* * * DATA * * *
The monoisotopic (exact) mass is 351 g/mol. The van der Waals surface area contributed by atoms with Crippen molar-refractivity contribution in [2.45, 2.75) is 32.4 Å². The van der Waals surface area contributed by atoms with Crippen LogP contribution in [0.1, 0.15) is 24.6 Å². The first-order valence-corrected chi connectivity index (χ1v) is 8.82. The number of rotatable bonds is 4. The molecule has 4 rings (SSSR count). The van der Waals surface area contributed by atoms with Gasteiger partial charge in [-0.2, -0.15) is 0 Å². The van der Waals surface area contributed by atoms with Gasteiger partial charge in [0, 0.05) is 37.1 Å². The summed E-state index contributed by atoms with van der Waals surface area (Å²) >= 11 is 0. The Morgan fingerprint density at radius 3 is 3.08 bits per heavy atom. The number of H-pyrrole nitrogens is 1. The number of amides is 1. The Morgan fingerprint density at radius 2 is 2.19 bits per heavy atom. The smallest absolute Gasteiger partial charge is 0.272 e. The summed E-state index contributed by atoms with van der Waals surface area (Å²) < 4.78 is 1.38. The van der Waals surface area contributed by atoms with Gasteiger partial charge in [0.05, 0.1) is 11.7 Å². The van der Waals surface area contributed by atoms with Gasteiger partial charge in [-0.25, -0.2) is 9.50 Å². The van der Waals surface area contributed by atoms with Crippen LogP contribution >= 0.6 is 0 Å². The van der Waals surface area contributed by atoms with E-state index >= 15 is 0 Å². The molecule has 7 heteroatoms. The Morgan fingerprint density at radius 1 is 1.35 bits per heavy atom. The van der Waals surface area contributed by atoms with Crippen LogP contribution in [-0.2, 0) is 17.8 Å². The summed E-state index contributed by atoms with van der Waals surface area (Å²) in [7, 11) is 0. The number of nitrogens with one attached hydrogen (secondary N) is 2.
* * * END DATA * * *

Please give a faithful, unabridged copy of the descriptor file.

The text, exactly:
The monoisotopic (exact) mass is 351 g/mol. The van der Waals surface area contributed by atoms with Crippen molar-refractivity contribution in [2.45, 2.75) is 32.4 Å². The van der Waals surface area contributed by atoms with Crippen LogP contribution in [0.1, 0.15) is 24.6 Å². The first-order valence-corrected chi connectivity index (χ1v) is 8.82. The number of rotatable bonds is 4. The molecule has 4 rings (SSSR count). The van der Waals surface area contributed by atoms with Gasteiger partial charge in [-0.2, -0.15) is 0 Å². The van der Waals surface area contributed by atoms with Gasteiger partial charge in [0, 0.05) is 37.1 Å². The summed E-state index contributed by atoms with van der Waals surface area (Å²) >= 11 is 0. The Morgan fingerprint density at radius 3 is 3.08 bits per heavy atom. The number of H-pyrrole nitrogens is 1. The number of amides is 1. The Morgan fingerprint density at radius 2 is 2.19 bits per heavy atom. The smallest absolute Gasteiger partial charge is 0.272 e. The summed E-state index contributed by atoms with van der Waals surface area (Å²) < 4.78 is 1.38. The van der Waals surface area contributed by atoms with Gasteiger partial charge in [0.05, 0.1) is 11.7 Å². The van der Waals surface area contributed by atoms with Gasteiger partial charge in [-0.25, -0.2) is 9.50 Å². The van der Waals surface area contributed by atoms with Crippen LogP contribution >= 0.6 is 0 Å². The van der Waals surface area contributed by atoms with E-state index >= 15 is 0 Å². The molecule has 7 heteroatoms. The Morgan fingerprint density at radius 1 is 1.35 bits per heavy atom. The van der Waals surface area contributed by atoms with Crippen LogP contribution in [-0.2, 0) is 17.8 Å². The summed E-state index contributed by atoms with van der Waals surface area (Å²) in [7, 11) is 0. The number of nitrogens with one attached hydrogen (secondary N) is 2.